July 31, 2012

Lindsay from Trial by Sapphire

Guys I'm so excited I can hardly stand it!  A few months ago I stumbled upon Trial by Sapphire and was instantly hooked.  Lindsay is smart, funny, kind, beautiful and inspirational.  Today she's sharing her experience as a CASA.  Don't know what a CASA is?  Keep reading...

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Hello, Two Hoots and a Holler readers!  My name is Lindsay, and I'm the dame behind Trial By Sapphire, a lifestyle blog about lessons learned, balancing my life as a modern hippie, volunteerism, and how awesome life is.  I don't have a niche really, but I'm having fun documenting how I live the best life for me.  Come on over, and let's have some fun, yes?  Yes.


trialbysapphire

"You can't live a perfect day without doing something 
for someone who will never be able to repay you."
-- John Wooden

I am so excited that Mae invited me over to share my experience as a Court Appointed Special Advocate (CASA)!  A long-term volunteer opportunity like this is very complex, but today, I want to give you the basics and share a bit about my experience.  It may be something you're interested in!


WHAT: Court Appointed Special Advocate (CASA)
A CASA is an adult who is assigned to a foster child in the juvenile dependency system.  It is the CASA's responsibility to objectively gather information from key players in the child's life (foster parents, teachers, relatives, biological parents, sport instructors, etc.) and advocate for the best permanent plan.


WHO: An adult with an open heart and time to dedicate to a foster child and juvenile court processes.
Due to the confidential nature of this volunteer work, a CASA must be responsible, thorough, compassionate, open-minded, diligent, and available to visit with the case child 2-4 times per month.  (That can be as little as 4 hours per month!)

WHERE: Anywhere in the United States!
You can search for the CASA program in your area HERE.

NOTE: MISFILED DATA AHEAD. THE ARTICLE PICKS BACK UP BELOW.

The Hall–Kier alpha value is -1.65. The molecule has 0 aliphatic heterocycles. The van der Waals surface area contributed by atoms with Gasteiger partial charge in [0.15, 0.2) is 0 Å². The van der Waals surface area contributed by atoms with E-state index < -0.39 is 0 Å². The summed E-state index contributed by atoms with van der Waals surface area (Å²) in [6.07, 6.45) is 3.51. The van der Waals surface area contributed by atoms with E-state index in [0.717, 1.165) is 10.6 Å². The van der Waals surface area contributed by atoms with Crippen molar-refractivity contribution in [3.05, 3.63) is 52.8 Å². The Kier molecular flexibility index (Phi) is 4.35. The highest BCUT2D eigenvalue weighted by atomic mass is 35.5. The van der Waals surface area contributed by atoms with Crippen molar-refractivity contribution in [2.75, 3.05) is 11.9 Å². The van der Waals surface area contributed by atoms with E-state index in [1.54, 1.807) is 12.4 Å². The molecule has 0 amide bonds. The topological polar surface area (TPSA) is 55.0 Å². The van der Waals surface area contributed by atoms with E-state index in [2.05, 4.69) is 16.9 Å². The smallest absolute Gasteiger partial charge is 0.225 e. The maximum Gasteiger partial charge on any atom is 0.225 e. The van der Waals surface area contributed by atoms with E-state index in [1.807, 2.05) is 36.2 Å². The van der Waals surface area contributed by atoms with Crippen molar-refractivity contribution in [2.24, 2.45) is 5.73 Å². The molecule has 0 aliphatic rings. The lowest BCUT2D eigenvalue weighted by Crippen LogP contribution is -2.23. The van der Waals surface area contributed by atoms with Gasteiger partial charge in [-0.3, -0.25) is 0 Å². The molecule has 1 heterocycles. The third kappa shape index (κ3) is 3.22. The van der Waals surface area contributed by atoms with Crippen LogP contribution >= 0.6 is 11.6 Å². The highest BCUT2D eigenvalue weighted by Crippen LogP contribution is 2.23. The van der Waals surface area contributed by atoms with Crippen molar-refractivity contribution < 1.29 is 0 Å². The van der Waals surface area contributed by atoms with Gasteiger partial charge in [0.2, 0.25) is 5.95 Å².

WHEN: Anytime.
Organizations that interview, screen, and train CASAs have information and training sessions throughout the year.  Similar to starting a job working with children, CASAs must pass a background check and be finger printed.  Due to the rotation of training sessions, I had four months from applying to starting training.

WHY: There are thousands of children in the system who really need the help of an advocate.  
We all remember how difficult those younger years were, but imagine being moved from home to home, school to school, never knowing if you'll be adopted or just age out of the system at 18.  Their situations are complex, and having an adult who can decipher all the moving parts and simply be a voice for them means that they know they are noticed, heard, and loved.

With my training buddy, Barbara, at CASA Graduation 2009


















 MY STORY (extremely abridged!):
Source
My first "big kid" volunteer job was working as an aide in a preschool for Autistic children when I was 16.  After that, every volunteer job I pursued was focused on children.  As I got older, I knew I wanted to be a CASA, but I was waiting until I knew I had the time and energy to dedicate to it.

I was a CASA with Voices For Children (VFC) in San Diego, CA, from November 2009 to October 2011.  I was assigned to a bright two-year-old who I will call Joy.  She was born to two very young parents who were not on speaking terms and in some trouble with the law.

During my time as her CASA, I came to know her foster parents (also her relatives), her aunts, her biological parents, her daycare provider, and her preschool teachers.  They enriched my life in unexpected ways and taught me more about who I want to be as a mother one day.  I was reminded how fortunate I was to have the childhood that I did, but I also learned that love thrives in all places, not just for "picture perfect" families.  Joy and I would talk about Elmo, her friends at school, cupcake parties, Tinkerbell, and her trips to SeaWorld. She excelled in preschool.  She loved to tell people: "You're beautiful."